At night, everybody was ready to go to bed. The National Security people were still stationed downstairs and keeping watch. Peng opened the window and poured a bucket of urine downstairs. The National Security were mad but they could not say anything. They asked the local security people to come and clean up the mess. As soon as the cleaning was done, Peng poured another bucket of urine downstairs. This went on over and over until the National Security people abandoned the scene.
The National Security people were engaged in illegal, immoral and unjust activities. When the individual human rights of these National Security people are violated, they are not protected by the law and they will not be supported by society. 'Knight Errant' Peng was doing something that represented the refusal to submit while causing isolation, despair and shame among the individuals who were carrying out the orders.
Who is 'Knight Errant' Peng anyway? 'Knight Errant' Peng is a graduate of Peking University and makes a living from translation and odd jobs. He claims to be an unemployed vagabond who fights for justice. He has been bloodied N times without receiving any rewards.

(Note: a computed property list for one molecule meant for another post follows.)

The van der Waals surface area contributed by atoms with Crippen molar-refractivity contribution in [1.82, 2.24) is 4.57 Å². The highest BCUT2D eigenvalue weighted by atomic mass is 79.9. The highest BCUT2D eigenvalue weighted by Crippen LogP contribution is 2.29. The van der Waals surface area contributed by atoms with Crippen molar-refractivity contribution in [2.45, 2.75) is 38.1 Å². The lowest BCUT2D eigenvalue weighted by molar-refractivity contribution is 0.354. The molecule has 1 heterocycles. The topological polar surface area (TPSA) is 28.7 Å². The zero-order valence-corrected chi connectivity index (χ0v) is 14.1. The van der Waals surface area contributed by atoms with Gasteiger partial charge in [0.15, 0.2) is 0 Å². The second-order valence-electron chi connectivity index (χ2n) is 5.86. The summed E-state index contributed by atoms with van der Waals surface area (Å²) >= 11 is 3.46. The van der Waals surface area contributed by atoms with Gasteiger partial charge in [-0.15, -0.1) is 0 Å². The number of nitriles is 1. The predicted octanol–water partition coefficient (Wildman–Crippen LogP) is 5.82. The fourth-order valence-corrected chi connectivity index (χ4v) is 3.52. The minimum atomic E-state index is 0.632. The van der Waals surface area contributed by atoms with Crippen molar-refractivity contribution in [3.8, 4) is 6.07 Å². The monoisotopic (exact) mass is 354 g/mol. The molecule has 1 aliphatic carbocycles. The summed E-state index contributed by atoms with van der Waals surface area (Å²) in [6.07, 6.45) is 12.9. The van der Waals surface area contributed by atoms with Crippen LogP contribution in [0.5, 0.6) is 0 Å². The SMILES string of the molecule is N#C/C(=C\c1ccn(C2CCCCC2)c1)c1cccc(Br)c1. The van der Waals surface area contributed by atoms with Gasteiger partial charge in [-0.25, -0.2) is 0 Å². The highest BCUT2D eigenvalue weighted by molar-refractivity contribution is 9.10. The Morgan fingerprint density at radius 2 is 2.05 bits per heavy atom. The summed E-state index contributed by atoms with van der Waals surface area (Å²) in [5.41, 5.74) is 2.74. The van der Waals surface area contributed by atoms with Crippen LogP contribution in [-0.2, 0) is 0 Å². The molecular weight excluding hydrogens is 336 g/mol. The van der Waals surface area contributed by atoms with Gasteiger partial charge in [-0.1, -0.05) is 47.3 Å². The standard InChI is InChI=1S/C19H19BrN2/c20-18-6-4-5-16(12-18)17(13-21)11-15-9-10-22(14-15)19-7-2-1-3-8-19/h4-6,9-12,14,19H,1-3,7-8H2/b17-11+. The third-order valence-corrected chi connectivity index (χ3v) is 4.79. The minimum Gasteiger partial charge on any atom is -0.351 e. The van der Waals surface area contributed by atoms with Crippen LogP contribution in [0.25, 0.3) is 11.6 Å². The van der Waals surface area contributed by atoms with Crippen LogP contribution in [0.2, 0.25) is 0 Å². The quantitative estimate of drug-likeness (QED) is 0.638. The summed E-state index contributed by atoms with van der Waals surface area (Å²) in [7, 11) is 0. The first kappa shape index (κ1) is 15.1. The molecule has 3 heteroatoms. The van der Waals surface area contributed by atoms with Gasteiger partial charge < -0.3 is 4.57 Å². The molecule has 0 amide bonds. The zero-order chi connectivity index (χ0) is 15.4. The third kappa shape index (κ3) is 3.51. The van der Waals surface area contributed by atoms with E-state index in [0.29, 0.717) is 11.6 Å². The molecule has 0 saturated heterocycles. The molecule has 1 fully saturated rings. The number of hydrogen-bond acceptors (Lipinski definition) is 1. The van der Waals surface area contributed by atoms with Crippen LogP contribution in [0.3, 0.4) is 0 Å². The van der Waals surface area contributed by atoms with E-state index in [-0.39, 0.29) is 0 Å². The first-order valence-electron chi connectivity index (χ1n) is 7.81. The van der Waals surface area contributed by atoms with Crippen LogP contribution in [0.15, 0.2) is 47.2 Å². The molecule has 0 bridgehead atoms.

We were eating lunch yesterday and I was having a good laugh. 'Knight Errant" Peng said: "You can't learn my tricks because you have to remove your psychological inhibitions first."
I have my own methods. On many commercial streets, there are shops that produce customized t-shirts on demand. Young people like to do that sort of thing. For example, to commemorate the first anniversary of your romance, you can get your photos taken at some store (or else you can just bring your own photo), you add the words that you want and you can get your own customized t-shirt in less than one hour. The only drawback is that the price is quite expensive: a pure cotton t-shirt with one-sided printing is 80 RMB, plus another 50 RMB for two-sided printing. Lycras cost another 10 RMB.